Skip to content

Month: July 2018

Zerubavel – 1987 – The Language of Time: Toward a Semiotics of Temporality

Summary: The paper explores how people use symbolic language to communicate about sociotemporality (the social contexts of how time is perceived, experienced and contextualized). Temporal semiotics are used to convey sociocultural meaning in either interpersonal (microsocial) and large social structural/systemic (marcosocial) relationships. Semiotic codes that represent symbolic, non-literal social communication about time/temporality is not an explicit skill to be learned but something seemingly intuitive to both speaker and listener. This is likely a factor in why it’s so hard to for people to talk in explicit terms about temporality. Semiotic signs, metaphors, metonyms and other figures of speech do a lot of heavy lifting to convey meaning beyond the literal definition of the words. Such that, to describe such an innate metacognitive process can be very challenging.

Synthesis: Lots to unpack here. How does semiotic communication get reflected in Reddy’s TRH or Mazmanian’s porous time concepts? How can you manage online social coordination of rhythms/horizons when there are no ready cues/signals to convey intent/commitment? Is there something unique in the way SBTF volunteers symbolically talk online via an asynchronous platform about Zerubavel’s time codes: duration, waiting, lead time, speed, frequency, timing, ever-available, firmness/finality, rigidity, sequence, and the manipulation of these temporal experiences?

Example: Could the multiple temporalities that symbolize importance account for a source of tension between always online volunteers and those who show up for random periods of time? Deployments have fixed time periods for data collection but no scheduling mechanisms for volunteers. Does this create a source of friction when there is no mechanism to signal social intent or meaning?

Mazmanian et al – 2015 – Circumscribed and porous time: Logics as a way of studying temporality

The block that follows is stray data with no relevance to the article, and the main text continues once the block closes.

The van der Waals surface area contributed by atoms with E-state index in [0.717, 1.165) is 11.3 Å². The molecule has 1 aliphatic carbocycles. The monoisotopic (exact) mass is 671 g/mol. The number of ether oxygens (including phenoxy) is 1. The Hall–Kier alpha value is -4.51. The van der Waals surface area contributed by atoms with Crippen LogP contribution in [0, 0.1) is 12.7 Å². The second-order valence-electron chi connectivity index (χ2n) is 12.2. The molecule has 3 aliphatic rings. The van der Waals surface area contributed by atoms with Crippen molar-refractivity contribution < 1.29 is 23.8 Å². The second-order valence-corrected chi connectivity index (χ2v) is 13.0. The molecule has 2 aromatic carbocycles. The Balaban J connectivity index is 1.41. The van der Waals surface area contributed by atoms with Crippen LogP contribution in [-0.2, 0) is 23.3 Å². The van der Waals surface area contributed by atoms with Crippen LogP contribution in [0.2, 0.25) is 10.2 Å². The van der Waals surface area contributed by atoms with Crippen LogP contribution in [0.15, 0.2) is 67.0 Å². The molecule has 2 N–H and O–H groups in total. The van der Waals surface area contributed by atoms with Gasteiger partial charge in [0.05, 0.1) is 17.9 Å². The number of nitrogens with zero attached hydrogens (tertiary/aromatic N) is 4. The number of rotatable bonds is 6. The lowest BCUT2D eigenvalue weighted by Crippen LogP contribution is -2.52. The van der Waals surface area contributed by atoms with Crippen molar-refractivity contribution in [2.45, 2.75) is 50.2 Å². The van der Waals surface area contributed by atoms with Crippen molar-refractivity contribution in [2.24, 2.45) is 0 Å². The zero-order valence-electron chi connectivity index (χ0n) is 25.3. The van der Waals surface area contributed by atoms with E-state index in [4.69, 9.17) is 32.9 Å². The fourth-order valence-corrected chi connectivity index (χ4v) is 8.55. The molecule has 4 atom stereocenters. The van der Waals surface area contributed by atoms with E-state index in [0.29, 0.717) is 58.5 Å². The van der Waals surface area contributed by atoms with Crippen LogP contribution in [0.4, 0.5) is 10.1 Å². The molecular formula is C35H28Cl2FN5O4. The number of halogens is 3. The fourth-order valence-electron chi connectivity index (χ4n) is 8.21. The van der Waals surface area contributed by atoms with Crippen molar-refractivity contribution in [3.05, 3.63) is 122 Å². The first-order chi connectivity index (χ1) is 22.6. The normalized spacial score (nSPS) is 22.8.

Summary: The authors extend classic CSCW literature to propose “porous time” as a new approach for examining sociotemporality that challenges the dominant temporal logic (see contested areas below). Four specific elements of porous time (spectral, mosaic, rhythmic, and obligated) are described as more realistic representations of lived experience and offer more multi-faceted ways to consider time in future theoretical and applied sociotemporal research.

Synthesis: Like the Lindley paper, Mazmanian, et al., contributes a much-needed re-engagement with and vocabulary to describe sociotemporality as a modern phenomenon. Building from Zerubavel and Reddy’s work and complementing Lindley’s meta review, this paper takes a more organizational theory approach by ethnographically examining sociotemporal tensions between work and family activities. The citations are a Who’s Who in organizational HCI via UC Irvine with references to earlier work by Voida, Palen, Mark, Bowker, and Grudin.

Brunelle – 2017 – In Search of Time and Temporality: The process of temporal reflexivity

Summary: Empirical study on how people adapt/adjust their thinking about temporal constraints, and structures in order to accomplish daily tasks. The paper presents a typology of the temporal reflexivity process (conceptual, behavioral, procedural and structural) that people use to fine-tune their actions in the workplace. Helpful overview of temporal structuring concept.

Synthesis: asdf asdf asdf

Lindley – 2015 – Making Time

Summary: Lindley’s position paper serves as an important theoretical bridge between classic sociotemporality literature and more recent interdisciplinary approaches to thinking about and designing for time. Acknowledging the contributions of Zerubavel, Orlikowski and Yates, and other works that have long informed HCI and CSCW research, the paper signposts new research that broadly explores temporality in organizational studies, HCI design, and coordination work.

Synthesis: This paper strikes me as a pretty urgent call to arms to integrate broader notions of sociotemporality into HCI research, including non-Western philosophies. That a fair number of different CSCW/CHI sub-disciplines began publishing about sociotemporal concerns in a brief period of time can’t be explained away as a happy accident. Without knowing the backstory, it does seems to hint that there was some rising concern within the qualitative HCI research community about the future direction of coordination work studies and about design implications for new SaaS/technical products that promote faster-paced lives at huge societal costs in terms of quality of life, stress, and misplaced (industrialized) values.

Pschetz, Bastian and Speed – 2016 – Temporal Design: Looking at time as social coordination

Synthesis: As a concept, Temporal Design introduces a critical design approach to integrate rarely-considered alternative types of temporal expressions and artifacts in products designed for social coordination activities. The paper describes the Temporal Design process and evaluates the integration of multiple types of sociotemporalities into the design of three time-based prototypes. Barbara Adam’s work on timescapes is featured as an underlying theory about social coordination.